The Literary Discussion Group (the title is still in flux) grew out of an offshoot of one of the first American book clubs, the Great Books Foundation. “We finished the list of books they gave us,” says Gene Waller, one of its main members, “and we wondered what to read next.”
Fortunately, discovering what to read next has kept this book club going for nearly 20 years. Currently, the discussion group, which generally numbers 8 to 12 members per meeting, bases its readings around essays and short stories.
“We found that meeting once a month was not enough for us, and that novels took too long,” says Mr. Waller. The Great Books Foundation’s list peters out early in the 20th century with a final work by Sigmund Freud, and the members wanted to keep going. They continued with a list formulated by Great Books Foundation’s founder Mortimer Adler that delved into more modern authors, then set out on their own around 1995.
The big names are all tackled: D.H. Lawrence, Faulkner, Kafka, Joyce, as well as Virginia Woolf, Vladimir Nabokov, Edith Wharton, Flannery O’Connor and Kurt Vonnegut. The Norton Anthology is often used, as are the series of Best American Short Stories and Best American Essays. Two to three essays or stories are assigned each week, and the members come prepared with questions.
An earlier version of the club was grounded in the Greek Classics, says Tom Lyons, who has been in the group as long as Mr. Waller. “When we made the shift to modern writers we lost some people.”
Mr. Waller brought the more modern club first to the fondly remembered Earthling Bookshop, and then to the Unitarian Church.
The group numbers among its members working and retired teachers, lawyers, tech writers, librarians, psychologists and ex-public defenders, among others. All bring their opinions and experience to the table every Wednesday.
“We all have different points of view,” Mr. Lyons says. “There is a lot of interaction, and lots of varying interpretations.”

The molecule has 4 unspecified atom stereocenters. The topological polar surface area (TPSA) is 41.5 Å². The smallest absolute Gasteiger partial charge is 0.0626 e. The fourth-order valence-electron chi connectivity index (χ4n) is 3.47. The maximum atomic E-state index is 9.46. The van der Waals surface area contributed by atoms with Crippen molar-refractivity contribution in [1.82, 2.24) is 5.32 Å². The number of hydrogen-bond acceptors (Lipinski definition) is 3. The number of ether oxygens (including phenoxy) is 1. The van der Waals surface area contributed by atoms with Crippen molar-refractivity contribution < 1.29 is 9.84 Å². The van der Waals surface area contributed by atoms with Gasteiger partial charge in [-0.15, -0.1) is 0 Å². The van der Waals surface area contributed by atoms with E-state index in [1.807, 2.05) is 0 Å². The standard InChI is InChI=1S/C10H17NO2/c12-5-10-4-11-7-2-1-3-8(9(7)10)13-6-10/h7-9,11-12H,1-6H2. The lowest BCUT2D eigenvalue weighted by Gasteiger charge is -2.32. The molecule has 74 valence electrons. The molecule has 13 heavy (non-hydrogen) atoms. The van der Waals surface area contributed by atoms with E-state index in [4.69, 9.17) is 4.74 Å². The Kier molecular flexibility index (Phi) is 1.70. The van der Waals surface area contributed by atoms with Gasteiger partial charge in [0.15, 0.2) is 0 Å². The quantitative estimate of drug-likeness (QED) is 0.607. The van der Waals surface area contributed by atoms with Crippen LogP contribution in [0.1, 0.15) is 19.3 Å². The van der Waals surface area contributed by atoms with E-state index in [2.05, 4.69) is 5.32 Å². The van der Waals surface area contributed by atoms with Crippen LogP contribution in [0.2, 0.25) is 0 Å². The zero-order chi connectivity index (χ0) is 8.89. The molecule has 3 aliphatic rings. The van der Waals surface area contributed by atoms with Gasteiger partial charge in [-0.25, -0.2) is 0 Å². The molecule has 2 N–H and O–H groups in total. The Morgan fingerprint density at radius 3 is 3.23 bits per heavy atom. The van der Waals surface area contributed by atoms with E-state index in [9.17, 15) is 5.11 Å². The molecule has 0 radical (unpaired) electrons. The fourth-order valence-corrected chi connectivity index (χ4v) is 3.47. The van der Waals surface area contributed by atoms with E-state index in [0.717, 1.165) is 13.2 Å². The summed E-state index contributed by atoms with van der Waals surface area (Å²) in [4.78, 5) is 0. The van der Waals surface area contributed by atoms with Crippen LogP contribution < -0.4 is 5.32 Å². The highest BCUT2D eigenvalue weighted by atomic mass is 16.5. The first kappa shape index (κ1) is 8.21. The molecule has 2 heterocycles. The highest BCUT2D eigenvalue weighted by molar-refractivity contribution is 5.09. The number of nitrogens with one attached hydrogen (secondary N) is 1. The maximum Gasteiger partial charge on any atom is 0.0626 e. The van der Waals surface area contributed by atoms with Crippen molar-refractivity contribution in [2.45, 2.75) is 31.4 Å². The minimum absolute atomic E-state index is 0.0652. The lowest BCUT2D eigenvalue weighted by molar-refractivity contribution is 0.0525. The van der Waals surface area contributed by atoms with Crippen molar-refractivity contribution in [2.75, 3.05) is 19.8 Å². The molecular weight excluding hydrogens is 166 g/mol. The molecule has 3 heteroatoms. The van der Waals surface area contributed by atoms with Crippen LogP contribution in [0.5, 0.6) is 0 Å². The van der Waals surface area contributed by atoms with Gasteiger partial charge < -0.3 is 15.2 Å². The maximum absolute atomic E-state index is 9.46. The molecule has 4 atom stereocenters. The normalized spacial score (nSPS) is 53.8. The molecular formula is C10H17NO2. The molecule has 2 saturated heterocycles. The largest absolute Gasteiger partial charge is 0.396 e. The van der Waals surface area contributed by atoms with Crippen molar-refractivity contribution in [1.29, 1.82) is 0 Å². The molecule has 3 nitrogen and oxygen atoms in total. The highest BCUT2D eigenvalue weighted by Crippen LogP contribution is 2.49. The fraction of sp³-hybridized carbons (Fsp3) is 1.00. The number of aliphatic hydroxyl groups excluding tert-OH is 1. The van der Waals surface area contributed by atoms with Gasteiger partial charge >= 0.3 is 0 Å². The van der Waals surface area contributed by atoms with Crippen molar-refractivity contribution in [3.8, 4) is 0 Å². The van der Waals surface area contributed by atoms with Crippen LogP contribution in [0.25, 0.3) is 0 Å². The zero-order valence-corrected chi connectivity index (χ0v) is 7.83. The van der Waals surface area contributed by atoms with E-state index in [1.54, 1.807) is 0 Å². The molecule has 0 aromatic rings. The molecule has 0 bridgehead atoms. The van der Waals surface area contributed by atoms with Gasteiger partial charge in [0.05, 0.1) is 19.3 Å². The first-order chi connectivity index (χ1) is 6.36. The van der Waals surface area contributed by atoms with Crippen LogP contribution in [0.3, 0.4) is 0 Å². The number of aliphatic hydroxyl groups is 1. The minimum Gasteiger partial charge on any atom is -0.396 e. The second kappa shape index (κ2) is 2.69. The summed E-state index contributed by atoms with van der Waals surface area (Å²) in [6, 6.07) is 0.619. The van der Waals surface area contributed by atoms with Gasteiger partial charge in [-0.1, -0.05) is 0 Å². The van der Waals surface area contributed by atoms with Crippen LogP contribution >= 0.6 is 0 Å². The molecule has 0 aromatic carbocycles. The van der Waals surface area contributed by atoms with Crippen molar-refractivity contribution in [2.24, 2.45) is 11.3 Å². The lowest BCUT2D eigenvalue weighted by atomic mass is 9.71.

“It’s really an exchange of ideas,” says Rex Pay, who comes to the group with his wife Elsa. “It’s the kind of discussion I grew up with in college.”
The club is open to all, but Mr. Lyons notes, “This is not a beginner’s book club. Most of us are retired, and well-traveled, and I don’t mean that you take a trip once a year. I mean well-traveled in life.”
Mr. Lyons uses as an example an essay they recently read “Notes from a Native Son,” by James Baldwin. “It talked about growing up and experiencing the riots in Harlem,” he says, “And it turned out that one of us also grew up two blocks away from Baldwin and experienced the same riots. That’s what I mean by bringing experience to the table.”
To explain the club’s philosophy, Mr. Lyons paraphrases a Greek saying: “True wisdom comes through age, through life experience. Studying alone is not sufficient.”
Members of the Literary Discussion Group gather weekly at the Unitarian Church of Santa Barbara. All are welcome, but a member cautions that it is not a “beginner’s book club.”
WHAT THEY’RE READING
“Art of the Tale: An International Anthology of Short Stories” Daniel Halpern, editor
Synopsis: A collection of 81 short stories from around the world, including works by James Baldwin, Samuel Beckett, Paul Bowles, Heinrich Böll, Italo Calvino, Albert Camus and Yasunari Kawabata.
Why the book was chosen: “We had been reading nothing but American writers for a while and wanted to branch out to the international. The book is full of edgy material, and not for everybody.”
Interactions: “Just bring yourself and your life experience.”
(The Literary Discussion Group meets from 7 to 9 p.m. Wednesdays at the Unitarian Church, Classroom A, 1535 Santa Barbara St. For more information, call 965-4188.)